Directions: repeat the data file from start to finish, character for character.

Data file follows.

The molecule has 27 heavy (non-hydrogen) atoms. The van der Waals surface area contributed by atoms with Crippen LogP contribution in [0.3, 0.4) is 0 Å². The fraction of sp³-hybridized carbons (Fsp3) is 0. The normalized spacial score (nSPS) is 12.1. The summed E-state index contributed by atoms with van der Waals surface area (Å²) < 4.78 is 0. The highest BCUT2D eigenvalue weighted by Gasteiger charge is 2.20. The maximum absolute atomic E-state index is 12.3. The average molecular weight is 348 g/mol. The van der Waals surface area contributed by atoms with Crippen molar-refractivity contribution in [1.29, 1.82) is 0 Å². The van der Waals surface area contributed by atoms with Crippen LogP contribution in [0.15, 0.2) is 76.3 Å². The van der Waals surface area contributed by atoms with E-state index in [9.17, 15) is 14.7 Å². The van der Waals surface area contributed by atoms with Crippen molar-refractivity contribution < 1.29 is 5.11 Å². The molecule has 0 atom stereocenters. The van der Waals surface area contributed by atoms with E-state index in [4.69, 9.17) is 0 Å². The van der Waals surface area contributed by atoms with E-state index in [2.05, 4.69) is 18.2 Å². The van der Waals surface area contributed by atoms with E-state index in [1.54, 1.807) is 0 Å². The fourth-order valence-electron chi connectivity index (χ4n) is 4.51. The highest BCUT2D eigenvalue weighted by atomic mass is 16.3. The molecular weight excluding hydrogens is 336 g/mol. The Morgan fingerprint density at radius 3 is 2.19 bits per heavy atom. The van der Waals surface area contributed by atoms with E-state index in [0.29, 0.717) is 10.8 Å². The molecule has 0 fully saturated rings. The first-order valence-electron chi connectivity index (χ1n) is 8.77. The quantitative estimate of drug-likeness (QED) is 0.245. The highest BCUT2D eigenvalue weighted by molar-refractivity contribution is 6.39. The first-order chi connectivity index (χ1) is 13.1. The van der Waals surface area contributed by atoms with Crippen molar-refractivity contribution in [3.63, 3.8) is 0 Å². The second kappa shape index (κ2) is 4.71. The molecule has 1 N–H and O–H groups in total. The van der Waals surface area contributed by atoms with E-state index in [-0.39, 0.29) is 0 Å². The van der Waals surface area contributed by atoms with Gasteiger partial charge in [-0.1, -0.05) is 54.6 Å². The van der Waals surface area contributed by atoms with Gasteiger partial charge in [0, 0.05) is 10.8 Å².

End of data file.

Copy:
The molecule has 27 heavy (non-hydrogen) atoms. The van der Waals surface area contributed by atoms with Crippen LogP contribution in [0.3, 0.4) is 0 Å². The fraction of sp³-hybridized carbons (Fsp3) is 0. The normalized spacial score (nSPS) is 12.1. The summed E-state index contributed by atoms with van der Waals surface area (Å²) < 4.78 is 0. The highest BCUT2D eigenvalue weighted by Gasteiger charge is 2.20. The maximum absolute atomic E-state index is 12.3. The average molecular weight is 348 g/mol. The van der Waals surface area contributed by atoms with Crippen molar-refractivity contribution in [1.29, 1.82) is 0 Å². The van der Waals surface area contributed by atoms with Crippen LogP contribution in [0.15, 0.2) is 76.3 Å². The van der Waals surface area contributed by atoms with E-state index in [9.17, 15) is 14.7 Å². The van der Waals surface area contributed by atoms with Crippen molar-refractivity contribution < 1.29 is 5.11 Å². The molecule has 0 atom stereocenters. The van der Waals surface area contributed by atoms with E-state index in [4.69, 9.17) is 0 Å². The van der Waals surface area contributed by atoms with E-state index in [2.05, 4.69) is 18.2 Å². The van der Waals surface area contributed by atoms with E-state index in [1.54, 1.807) is 0 Å². The fourth-order valence-electron chi connectivity index (χ4n) is 4.51. The highest BCUT2D eigenvalue weighted by atomic mass is 16.3. The molecular weight excluding hydrogens is 336 g/mol. The Morgan fingerprint density at radius 3 is 2.19 bits per heavy atom. The van der Waals surface area contributed by atoms with E-state index in [0.29, 0.717) is 10.8 Å². The molecule has 0 fully saturated rings. The first-order valence-electron chi connectivity index (χ1n) is 8.77. The quantitative estimate of drug-likeness (QED) is 0.245. The highest BCUT2D eigenvalue weighted by molar-refractivity contribution is 6.39. The first-order chi connectivity index (χ1) is 13.1. The van der Waals surface area contributed by atoms with Crippen molar-refractivity contribution in [3.63, 3.8) is 0 Å². The second kappa shape index (κ2) is 4.71. The molecule has 1 N–H and O–H groups in total. The van der Waals surface area contributed by atoms with E-state index in [-0.39, 0.29) is 0 Å². The van der Waals surface area contributed by atoms with Gasteiger partial charge in [-0.1, -0.05) is 54.6 Å². The van der Waals surface area contributed by atoms with Gasteiger partial charge in [0, 0.05) is 10.8 Å².